Bonhams: Jane Austen’s Letter 88

October 27, 2019 at 11:14 am (jane austen, news, Uncategorized) (, , , )

This is a further update to two posts:

Although I watched the auction online and was witnessing the climb and climb in price, the “at the hammer” price did NOT INCLUDE the premium paid to Bonhams. Now comes “news” (ie, not news at all) that the auction of Letter 88 of Jane Austen from the Dodge Collection “sold for a new record”: $200,075.

It is any wonder no one cared to forewarn entities like the Jane Austen House Museum, as Kathryn Sutherland advocated, in order to come to terms prior to a public auction?

NPG 3630; Jane Austen by Cassandra Austen

From The Guardian article (7 Oct 2019):

“Sutherland said that ‘because of specific domestic details within it, it would have by far the greatest resonance inside the collection held by Jane Austen’s House Museum in the cottage where Austen lived and wrote’.

Earlier this year, the museum launched a crowdfunding campaign to help it raise the £35,000 it needed to buy a snippet of a letter written by Austen in 1814. …

Sutherland said it was particularly sad that publicly funded organisations like Jane Austen’s House Museum were unable to compete with international commercial buyers, ‘because so few Austen letters are retained for public benefit in British institutions’.

Considering that Britain has in the past disallowed artifacts to leave its shores, should the Dodge Austen letter be allowed to leave the U.S.? One entity that I thought should have partaken in the Battle for Letter 88 was The Morgan Library & Museum – the owner of a substantial collection of Austen letters. How about “retained for the public benefit in American institutions”?

JA to Cass 16 Sept 1813_Bonhams4

Deborah Yaffe commented on this idea of a “home country” for Austen letters, this one in particular, in her blog post “Going, going…”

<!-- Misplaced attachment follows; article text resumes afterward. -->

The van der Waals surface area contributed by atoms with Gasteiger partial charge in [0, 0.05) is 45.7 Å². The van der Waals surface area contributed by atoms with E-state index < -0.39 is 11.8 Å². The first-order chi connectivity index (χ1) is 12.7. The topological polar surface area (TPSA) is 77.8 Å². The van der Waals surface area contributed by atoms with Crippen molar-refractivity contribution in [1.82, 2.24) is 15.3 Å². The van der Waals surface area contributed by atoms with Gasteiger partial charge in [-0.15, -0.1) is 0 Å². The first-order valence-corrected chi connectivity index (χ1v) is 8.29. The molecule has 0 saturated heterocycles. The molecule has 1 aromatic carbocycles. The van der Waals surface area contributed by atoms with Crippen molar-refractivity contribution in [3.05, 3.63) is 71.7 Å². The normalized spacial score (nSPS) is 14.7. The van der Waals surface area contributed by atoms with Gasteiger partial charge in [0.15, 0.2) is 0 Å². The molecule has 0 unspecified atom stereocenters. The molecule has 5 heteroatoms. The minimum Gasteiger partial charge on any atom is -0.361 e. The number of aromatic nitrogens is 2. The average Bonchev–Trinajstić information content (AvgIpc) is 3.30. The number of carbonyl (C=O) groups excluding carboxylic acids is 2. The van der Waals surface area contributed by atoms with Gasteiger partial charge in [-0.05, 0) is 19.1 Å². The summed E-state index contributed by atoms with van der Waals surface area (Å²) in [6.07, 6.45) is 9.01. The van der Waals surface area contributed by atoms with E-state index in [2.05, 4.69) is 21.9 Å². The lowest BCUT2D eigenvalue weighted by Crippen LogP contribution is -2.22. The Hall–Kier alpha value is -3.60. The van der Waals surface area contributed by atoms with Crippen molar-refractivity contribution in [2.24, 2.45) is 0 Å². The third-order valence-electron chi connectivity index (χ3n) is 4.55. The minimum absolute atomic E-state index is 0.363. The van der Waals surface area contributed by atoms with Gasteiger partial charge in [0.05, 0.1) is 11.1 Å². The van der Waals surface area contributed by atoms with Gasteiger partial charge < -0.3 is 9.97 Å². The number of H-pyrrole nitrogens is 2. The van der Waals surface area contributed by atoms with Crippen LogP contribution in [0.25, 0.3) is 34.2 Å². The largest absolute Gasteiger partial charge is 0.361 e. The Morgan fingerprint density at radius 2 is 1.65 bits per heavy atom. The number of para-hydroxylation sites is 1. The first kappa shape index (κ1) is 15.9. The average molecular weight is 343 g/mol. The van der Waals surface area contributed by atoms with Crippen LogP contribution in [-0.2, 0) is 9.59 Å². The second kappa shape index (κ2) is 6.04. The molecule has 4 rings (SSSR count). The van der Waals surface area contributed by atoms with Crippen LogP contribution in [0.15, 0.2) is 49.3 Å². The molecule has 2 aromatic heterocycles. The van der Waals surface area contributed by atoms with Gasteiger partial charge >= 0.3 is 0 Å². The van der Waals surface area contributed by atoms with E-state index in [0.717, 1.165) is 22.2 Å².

That its cost beat the auction estimate – $80,000 to $100,000 – was a no brainer even as it was affixed to the catalogue. Austen is “hot property,” a growing phenomenon ever since Darcy’s wet shirt…

Even ratty Victorian paperbacks – I’m in the midst of reading Janine Barchas’ book The Lost Books of Jane Austen (purchased after the Williamsburg AGM after her “highlight” plenary presentation “The Lost Copies Northanger Abbey” – sell for much more than the proverbial “song” when they’ve got JANE AUSTEN attached to them.

Let’s face it, Austen is priced out of the reach of most institutions. Without knowing the depth of coffers (or generous donors) some like The British Library or Oxford University or, yes, the Morgan, have recourse to, it is guesswork only.

What I want to know is, Who Bought Jane Austen?

Maybe it was singer, TV host Kelly Clarkson! The letter sold for less than the ring AND it’s already in the U.S.

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Sotheby’s: Jane Austen Portrait

December 10, 2013 at 9:09 pm (jane austen, news, people, portraits and paintings) (, , , , , , )

Got wind of a very informative article at ArtDaily.org – discussing the Austen portrait that sold at auction today. The BIG Mystery: Who purchased the portrait?!?